I wish them well.

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A Matter of Respect

by Rich Moreland, January 2014

During this year’s Adult Entertainment Expo (AEE), I interviewed four girls who represent one of the industry’s leading companies, Digital Playground.  An unexpected opportunity opened up and as you shall see, there is more to porn than money.

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Thursday, January 16

The Digital Playground booth is ready for its fans. A few media types hang around, including my photographer Bill and me, awaiting Digital’s PR person who is moving things along with precision. Likewise, Digital’s stars are arriving to get their interview and signing schedules.

In truth, the convention is a hectic four-day affair in which everyone’s time is limited and under high demand. With warm smiles all around, girls meet industry people and fans, do media interviews, and attend promotions and parties without letting platform heels and fatigue get in the way.

Today’s interviews begin with eleven-year vet, Jesse Jane, whose southwestern roots are integral to her friendliness. Jesse is a contract girl (she shoots exclusively for Digital Playground) and has built a reputation as a woman who works tirelessly to brand her name. Next is twenty-three year old Selena Rose, also a contract girl. Selena lives in Miami, flying west once a month to do scenes. She did her first porn shoot at nineteen. Rikki Six, who currently maintains her residence in Southern California, entered porn in 2012 at age twenty-one and is not a contract girl. Finally, the youngest of the group, Jessa Rhodes, is twenty and a native Oregonian now residing in Southern California. She’s been in the industry for a year and a half and has does not currently have a contract with Digital.

The first issue (the topic of this post) raises the question of respect. Porn girls are valued as commodities in the business, but do they feel respected? The second, safer sex and its relationship to escorting, an undeniable form of prostitution, stirs up divisive opinions within the industry. What responsibilities do performers have for each other? This subject is covered in the next installment of the interviews.

Women Drive This Industry

Jesse Jane Photo by Bill Knight

Jesse Jane
Photo by Bill Knight

With an understated tone, Jesse Jane declares that porn moguls “obviously value us as performers” because “we’re the ones that make the industry . . . women drive this industry.” Directors, producers, company owners “know they need us,” she adds, because women cultivate the fan base (the market) to create the revenue stream. Unfortunately, there are some men in porn who “think women can’t run a business or be a businesswoman,” Jesse points out. Having sex is “all we are good for” in their view, she says, quickly admitting that’s very true in the case of some girls. “But there are quite of few of us who know how to run this industry,” Jesse declares with a smidgen of self-satisfaction.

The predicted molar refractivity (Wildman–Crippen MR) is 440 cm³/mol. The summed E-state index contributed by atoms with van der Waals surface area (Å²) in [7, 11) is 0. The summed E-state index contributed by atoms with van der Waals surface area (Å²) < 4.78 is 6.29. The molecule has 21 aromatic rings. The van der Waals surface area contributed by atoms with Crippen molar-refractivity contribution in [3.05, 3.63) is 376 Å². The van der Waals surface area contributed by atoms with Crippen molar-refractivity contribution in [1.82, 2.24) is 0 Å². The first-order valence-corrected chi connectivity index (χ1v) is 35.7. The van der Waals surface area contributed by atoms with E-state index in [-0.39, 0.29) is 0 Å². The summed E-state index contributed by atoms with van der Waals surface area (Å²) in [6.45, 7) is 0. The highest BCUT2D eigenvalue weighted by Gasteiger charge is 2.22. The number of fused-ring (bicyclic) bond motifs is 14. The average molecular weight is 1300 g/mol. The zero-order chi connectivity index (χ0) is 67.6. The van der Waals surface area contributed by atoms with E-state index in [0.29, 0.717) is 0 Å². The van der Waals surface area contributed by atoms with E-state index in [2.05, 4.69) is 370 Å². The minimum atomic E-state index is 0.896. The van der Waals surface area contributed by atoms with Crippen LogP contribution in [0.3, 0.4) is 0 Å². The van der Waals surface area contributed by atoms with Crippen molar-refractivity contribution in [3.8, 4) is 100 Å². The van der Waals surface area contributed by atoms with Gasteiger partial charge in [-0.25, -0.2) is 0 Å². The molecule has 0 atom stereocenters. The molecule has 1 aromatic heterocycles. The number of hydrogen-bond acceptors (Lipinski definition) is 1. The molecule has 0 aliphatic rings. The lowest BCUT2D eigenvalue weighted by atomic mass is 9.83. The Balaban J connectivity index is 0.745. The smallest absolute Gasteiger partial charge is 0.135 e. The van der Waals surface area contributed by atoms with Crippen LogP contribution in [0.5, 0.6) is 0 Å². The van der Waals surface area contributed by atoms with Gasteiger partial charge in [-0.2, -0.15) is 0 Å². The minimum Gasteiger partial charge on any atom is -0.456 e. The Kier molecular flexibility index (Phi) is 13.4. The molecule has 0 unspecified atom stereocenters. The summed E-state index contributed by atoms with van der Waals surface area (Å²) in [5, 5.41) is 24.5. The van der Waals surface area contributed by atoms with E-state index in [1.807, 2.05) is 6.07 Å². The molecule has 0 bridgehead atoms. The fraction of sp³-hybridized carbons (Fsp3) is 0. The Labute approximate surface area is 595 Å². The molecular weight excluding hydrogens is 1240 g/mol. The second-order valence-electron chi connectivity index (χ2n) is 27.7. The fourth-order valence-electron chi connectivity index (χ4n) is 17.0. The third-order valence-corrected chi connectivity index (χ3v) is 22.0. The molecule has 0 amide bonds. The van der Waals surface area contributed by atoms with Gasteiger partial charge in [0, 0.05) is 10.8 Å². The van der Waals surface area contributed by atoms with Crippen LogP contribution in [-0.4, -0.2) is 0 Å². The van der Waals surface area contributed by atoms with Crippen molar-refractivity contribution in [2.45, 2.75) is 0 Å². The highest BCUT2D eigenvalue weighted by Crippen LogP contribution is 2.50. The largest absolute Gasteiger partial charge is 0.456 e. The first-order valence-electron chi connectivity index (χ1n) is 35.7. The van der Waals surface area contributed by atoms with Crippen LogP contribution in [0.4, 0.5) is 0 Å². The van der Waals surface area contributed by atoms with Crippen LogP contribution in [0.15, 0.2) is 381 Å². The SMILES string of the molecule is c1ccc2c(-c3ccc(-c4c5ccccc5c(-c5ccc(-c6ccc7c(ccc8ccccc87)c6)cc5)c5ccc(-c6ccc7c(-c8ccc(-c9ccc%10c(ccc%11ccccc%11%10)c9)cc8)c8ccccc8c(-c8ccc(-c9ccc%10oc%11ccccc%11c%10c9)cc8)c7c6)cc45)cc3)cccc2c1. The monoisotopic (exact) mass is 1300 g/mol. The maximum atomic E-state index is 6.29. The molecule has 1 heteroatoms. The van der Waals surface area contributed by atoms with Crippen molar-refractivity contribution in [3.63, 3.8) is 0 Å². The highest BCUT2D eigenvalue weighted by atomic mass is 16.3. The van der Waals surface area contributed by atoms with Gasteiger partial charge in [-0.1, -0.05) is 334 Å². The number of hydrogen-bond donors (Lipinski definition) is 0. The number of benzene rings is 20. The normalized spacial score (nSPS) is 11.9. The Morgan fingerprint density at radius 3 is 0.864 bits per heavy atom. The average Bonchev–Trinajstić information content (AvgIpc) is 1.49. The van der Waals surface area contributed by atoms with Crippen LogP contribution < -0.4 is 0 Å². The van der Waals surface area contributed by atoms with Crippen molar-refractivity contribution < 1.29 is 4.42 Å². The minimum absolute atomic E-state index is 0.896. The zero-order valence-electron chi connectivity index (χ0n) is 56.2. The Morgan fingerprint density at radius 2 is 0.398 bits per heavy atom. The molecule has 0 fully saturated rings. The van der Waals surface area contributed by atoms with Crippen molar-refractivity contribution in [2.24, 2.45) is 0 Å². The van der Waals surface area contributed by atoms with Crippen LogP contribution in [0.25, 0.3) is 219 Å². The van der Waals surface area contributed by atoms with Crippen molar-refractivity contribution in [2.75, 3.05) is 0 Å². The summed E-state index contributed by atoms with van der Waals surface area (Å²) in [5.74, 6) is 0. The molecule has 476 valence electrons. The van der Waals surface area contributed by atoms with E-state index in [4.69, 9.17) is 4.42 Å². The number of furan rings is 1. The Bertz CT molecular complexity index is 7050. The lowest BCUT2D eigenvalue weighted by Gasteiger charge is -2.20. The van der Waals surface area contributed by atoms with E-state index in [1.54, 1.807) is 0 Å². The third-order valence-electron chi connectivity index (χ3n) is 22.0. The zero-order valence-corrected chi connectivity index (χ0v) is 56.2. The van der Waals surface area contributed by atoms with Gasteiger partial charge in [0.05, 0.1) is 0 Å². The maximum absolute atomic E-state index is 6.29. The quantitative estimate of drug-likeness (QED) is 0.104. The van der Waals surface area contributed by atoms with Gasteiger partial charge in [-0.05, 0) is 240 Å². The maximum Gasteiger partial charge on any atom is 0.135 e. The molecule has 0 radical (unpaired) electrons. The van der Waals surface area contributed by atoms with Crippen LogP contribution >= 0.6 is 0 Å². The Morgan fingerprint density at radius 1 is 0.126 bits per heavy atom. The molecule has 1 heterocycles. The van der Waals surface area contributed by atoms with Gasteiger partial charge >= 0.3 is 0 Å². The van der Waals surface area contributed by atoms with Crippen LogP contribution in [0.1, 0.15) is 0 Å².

A daughter of the military lifestyle, Jesse Jane has survived over a decade in a tough profession. She is well-schooled in how to brand her name, something many girls have no interest in doing because their goal is “the fast cash,” she says. Making porn into a career or a business is not on their radar.

Jesse offers a dose of reality for all porn girls. Have a plan because the future can be uncertain.

“If you are not going to save your money and make something out of it, [there are consequences]. Once you step into this career path it’s hard to do something else,” she warns. “You’re labeled.”

Like the famous logo of World War II’s Rosie the Riveter flexing her biceps, Jesse Jane’s final comment is a powerful statement. “The guys need to acknowledge that there are some of us girls that know how to run this industry inside and out.” In fact, the Oklahoma resident suggests, “technically” women are already doing it and some men” just don’t see it because they’re so arrogant.”

Selena Rose sees respect as an expression, or reward, of individual effort. “I am respected,” she says emphatically, citing her “high standards” which dictate how she presents herself in the industry. “I make sure that everybody treats me well because I treat others the way that I would like to be treated.”

Selena Rose Photo by Bill Knight

Selena Rose
Photo by Bill Knight

I press Selena to extend her thoughts on respect to broader society. In doing so, she nears what Bobbi Starr calls the “stereotype trap” that porn girls industry-wide create for themselves. It’s a self-limiting personal view that perpetuates, and is perpetuated by, the porn girl image.

Selena says, “You know, me as a porn star, of course males respect me less but I don’t go out being like super slutty and skanky and making myself look trashy.” She understands what she needs to do for success and with Digital Playground she has placed herself in the right situation to make it work. “I try my best to make men treat me well,” Selena says.